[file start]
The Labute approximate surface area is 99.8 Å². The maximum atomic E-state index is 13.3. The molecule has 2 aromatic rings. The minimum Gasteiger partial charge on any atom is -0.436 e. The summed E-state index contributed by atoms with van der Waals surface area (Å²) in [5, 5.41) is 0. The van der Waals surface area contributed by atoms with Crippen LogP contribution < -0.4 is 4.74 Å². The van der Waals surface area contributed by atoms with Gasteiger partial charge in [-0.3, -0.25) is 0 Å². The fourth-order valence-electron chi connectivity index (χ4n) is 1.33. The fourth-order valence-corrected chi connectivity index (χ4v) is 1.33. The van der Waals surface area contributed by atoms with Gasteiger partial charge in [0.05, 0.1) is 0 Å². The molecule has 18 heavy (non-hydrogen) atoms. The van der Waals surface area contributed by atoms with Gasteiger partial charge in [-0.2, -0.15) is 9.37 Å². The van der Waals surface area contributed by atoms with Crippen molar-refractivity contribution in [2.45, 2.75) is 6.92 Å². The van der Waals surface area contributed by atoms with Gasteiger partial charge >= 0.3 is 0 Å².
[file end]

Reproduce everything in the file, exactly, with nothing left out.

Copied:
The Labute approximate surface area is 99.8 Å². The maximum atomic E-state index is 13.3. The molecule has 2 aromatic rings. The minimum Gasteiger partial charge on any atom is -0.436 e. The summed E-state index contributed by atoms with van der Waals surface area (Å²) in [5, 5.41) is 0. The van der Waals surface area contributed by atoms with Crippen LogP contribution < -0.4 is 4.74 Å². The van der Waals surface area contributed by atoms with Gasteiger partial charge in [-0.3, -0.25) is 0 Å². The fourth-order valence-electron chi connectivity index (χ4n) is 1.33. The fourth-order valence-corrected chi connectivity index (χ4v) is 1.33. The van der Waals surface area contributed by atoms with Gasteiger partial charge in [0.05, 0.1) is 0 Å². The molecule has 18 heavy (non-hydrogen) atoms. The van der Waals surface area contributed by atoms with Gasteiger partial charge in [-0.2, -0.15) is 9.37 Å². The van der Waals surface area contributed by atoms with Crippen molar-refractivity contribution in [2.45, 2.75) is 6.92 Å². The van der Waals surface area contributed by atoms with Gasteiger partial charge >= 0.3 is 0 Å².